While working on an Android project, one of my tasks was to integrate a home camera into the app. Its a popular Chinese product and the vendor provides an SDK and (barely) some english documentation. The SDK uses an “audio pair” feature, where sound is used to transfer Wi-Fi type, SSID and password information to the camera. However after performing an SDK upgrade the pairing process started to work without sound, like magic. This is a dive into this mystery.
For some more context, why this was an “adventure”: The vendor provides the SDK fro various platforms, among others: Android, iOS, Windows, Linux. Given that the functionality in the SDK includes at least network protocol implementation, encoding/decoding, remote file handling and device pairing it's almost natural that the bulk of the code would be provided in a cross-platform manner. So the SDK provides a few .so (.dll) libraries and some platform specific wrappers. In case of Android some JNIs. Naturally, the .so files were NOT accompanied by their respective C source equivalent.
As said, after an (incompatible) upgrade of the SDK the pairing process changed. There was no more sound that carried the Wi-Fi data, however the camera still received the entered Wi-Fi parameters and successfully connected the the network.
How is that possible? How could it be? Are the Chinese sending the data over some spy satellite??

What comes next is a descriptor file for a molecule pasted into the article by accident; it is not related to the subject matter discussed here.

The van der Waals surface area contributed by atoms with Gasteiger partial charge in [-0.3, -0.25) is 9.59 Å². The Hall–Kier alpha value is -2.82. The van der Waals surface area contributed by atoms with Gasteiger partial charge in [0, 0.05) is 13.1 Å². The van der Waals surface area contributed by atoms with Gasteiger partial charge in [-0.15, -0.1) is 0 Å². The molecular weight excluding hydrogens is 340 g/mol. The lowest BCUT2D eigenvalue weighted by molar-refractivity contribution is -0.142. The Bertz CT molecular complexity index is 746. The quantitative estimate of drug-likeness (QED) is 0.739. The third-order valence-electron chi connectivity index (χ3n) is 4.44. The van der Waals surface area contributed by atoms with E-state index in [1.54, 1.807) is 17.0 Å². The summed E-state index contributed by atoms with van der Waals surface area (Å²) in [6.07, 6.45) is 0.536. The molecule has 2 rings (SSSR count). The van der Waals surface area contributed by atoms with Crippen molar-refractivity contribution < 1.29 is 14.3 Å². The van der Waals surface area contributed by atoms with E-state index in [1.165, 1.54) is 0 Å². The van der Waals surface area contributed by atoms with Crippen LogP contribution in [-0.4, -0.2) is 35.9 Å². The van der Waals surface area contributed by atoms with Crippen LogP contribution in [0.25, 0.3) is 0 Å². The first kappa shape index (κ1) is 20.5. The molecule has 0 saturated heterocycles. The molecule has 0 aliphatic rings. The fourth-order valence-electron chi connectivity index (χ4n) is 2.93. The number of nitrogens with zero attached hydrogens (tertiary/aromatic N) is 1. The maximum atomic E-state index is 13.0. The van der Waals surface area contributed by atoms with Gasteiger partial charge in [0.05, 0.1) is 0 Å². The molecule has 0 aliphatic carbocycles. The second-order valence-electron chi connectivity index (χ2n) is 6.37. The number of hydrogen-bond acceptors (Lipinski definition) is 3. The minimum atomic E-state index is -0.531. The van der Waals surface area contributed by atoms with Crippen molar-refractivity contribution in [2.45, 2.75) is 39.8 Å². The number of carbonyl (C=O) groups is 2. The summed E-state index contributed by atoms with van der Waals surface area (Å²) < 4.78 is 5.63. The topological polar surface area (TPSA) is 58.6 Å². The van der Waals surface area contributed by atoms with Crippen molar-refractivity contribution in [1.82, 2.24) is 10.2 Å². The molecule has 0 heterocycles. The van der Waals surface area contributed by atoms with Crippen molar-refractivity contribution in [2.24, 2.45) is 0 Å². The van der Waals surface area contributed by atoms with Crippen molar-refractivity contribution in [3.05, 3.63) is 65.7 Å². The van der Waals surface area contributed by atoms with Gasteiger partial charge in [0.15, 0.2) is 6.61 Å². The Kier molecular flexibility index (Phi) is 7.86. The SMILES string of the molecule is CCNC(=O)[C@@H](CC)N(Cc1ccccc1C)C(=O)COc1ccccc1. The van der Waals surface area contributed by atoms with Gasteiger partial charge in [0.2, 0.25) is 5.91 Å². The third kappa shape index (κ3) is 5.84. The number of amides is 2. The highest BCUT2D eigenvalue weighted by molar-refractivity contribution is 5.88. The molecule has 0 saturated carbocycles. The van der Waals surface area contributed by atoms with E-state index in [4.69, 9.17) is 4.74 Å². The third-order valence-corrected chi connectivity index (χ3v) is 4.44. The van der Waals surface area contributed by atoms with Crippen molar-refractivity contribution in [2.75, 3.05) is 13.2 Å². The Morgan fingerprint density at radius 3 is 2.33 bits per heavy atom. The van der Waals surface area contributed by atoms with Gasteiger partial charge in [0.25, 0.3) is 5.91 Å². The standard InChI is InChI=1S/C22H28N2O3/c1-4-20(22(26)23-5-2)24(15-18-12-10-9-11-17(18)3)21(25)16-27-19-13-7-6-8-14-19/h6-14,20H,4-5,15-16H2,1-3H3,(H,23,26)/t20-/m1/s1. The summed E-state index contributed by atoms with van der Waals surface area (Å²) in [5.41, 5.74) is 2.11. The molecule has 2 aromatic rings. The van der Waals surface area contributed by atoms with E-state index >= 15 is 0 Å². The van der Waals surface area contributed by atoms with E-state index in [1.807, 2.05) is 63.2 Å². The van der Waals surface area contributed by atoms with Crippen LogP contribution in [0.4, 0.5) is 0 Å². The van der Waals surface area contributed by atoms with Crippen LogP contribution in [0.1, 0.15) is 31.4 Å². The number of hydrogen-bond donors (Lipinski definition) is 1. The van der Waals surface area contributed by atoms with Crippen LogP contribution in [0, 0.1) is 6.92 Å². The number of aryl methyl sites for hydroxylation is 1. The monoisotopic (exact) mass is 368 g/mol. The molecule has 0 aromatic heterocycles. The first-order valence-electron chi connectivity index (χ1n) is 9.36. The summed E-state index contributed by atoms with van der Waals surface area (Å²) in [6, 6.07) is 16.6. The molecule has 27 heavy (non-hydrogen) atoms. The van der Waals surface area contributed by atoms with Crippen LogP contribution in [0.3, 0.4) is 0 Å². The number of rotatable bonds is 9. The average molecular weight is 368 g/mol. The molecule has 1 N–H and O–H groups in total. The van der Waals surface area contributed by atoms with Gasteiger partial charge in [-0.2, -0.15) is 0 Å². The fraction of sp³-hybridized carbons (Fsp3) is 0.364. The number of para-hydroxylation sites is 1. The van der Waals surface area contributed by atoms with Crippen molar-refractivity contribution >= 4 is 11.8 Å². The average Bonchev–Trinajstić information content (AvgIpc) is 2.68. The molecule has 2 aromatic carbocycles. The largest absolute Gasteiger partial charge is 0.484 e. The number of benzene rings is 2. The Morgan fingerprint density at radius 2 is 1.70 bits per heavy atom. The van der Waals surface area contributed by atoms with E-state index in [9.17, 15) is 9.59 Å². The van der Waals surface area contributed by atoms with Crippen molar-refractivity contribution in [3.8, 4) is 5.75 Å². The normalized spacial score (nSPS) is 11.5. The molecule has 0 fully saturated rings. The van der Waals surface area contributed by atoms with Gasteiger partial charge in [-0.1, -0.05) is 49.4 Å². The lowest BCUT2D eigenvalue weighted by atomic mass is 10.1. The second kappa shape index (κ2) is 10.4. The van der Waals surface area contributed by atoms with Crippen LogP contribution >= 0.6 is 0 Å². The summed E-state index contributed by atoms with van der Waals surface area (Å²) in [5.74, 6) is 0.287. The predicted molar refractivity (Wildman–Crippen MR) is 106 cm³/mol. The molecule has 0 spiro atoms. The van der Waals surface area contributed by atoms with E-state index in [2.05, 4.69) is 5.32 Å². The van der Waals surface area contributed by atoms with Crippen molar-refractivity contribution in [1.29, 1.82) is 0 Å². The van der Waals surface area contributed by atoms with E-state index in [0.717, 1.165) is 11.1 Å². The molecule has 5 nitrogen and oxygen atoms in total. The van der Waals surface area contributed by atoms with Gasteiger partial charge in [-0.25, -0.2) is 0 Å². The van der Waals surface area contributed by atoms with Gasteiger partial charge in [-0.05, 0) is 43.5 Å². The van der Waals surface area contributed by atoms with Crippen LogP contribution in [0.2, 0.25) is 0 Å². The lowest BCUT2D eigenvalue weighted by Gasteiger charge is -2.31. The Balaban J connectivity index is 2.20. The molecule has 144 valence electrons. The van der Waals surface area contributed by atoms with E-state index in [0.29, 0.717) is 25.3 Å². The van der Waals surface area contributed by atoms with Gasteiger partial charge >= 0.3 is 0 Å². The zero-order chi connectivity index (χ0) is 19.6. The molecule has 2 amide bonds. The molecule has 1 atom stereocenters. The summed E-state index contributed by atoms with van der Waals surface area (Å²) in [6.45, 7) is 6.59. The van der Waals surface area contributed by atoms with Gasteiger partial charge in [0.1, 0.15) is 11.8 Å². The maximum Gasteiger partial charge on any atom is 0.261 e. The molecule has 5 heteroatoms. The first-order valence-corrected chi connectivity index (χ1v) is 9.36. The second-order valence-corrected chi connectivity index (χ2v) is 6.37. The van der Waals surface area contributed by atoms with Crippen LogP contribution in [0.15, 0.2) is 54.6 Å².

What can a guy do. Reverse it.
Seeing as we'll only get an answer from the code this seemed a great opportunity to try out something that just came up on my radar. I read about Ghidra available on https://ghidra-sre.org/. It's a free and OSS reverse engineering tool from the NSA.
After struggling a bit with the Java madness, learning about setup, options and navigation, I could look at the (not great, not terrible) restored C code of the pairing routine.
What we can see is that it constructs an address (
sprintf) and sends some static
data to it with
sendto, typical for UDP traffic. After digging through some more code
I knew that the routine took a pre-constructed byte array of data containing
the Wi-Fi parameters and was processing this byte by byte, effectively encoding one
byte at a time into the sending address. This can also be seen on a network dump
But for the love of it, how did the Camera, that was not connected to the Wi-Fi, not knowing the encryption parameters of the Wi-Fi, get this information?
Actually, after getting this far, I already knew the answer. I knew that 239.x.x.x was Multicast, and that when sending Multicast part of the address gets encoded into the MAC destination. An example for the first packet from Wireshark would read:
Ethernet II, Src: 0x:xx:xx:xx:xx:xx (0x:xx:xx:xx:xx:xx), Dst: IPv4mcast_2d:00:29 (01:00:5e:2d:00:29)
And a little bit of research confirmed the other part pd the mystery. On Wi-Fi, even though we have encryption, the L2 layer, the MAC addresses are actually in plain text.
This means that the camera can listen on popular Wi-Fi channels for multicast packets,
with specific contents. The first 3 MAC octets are
01:00:5e for IPv4 multicast,
the forts is a checksum, used to verify the validity of the data, the fifth is a
sequence and the last one is the data byte. And each data byte gets sent 4 times.
Any technology, no matter how primitive, is magic to those who don't understand it.1
What did I learn: Knowing your basics is important. Ghidra.
A variant of Clarke's third law: https://en.wikipedia.org/wiki/Clarke%27s_three_laws ↩︎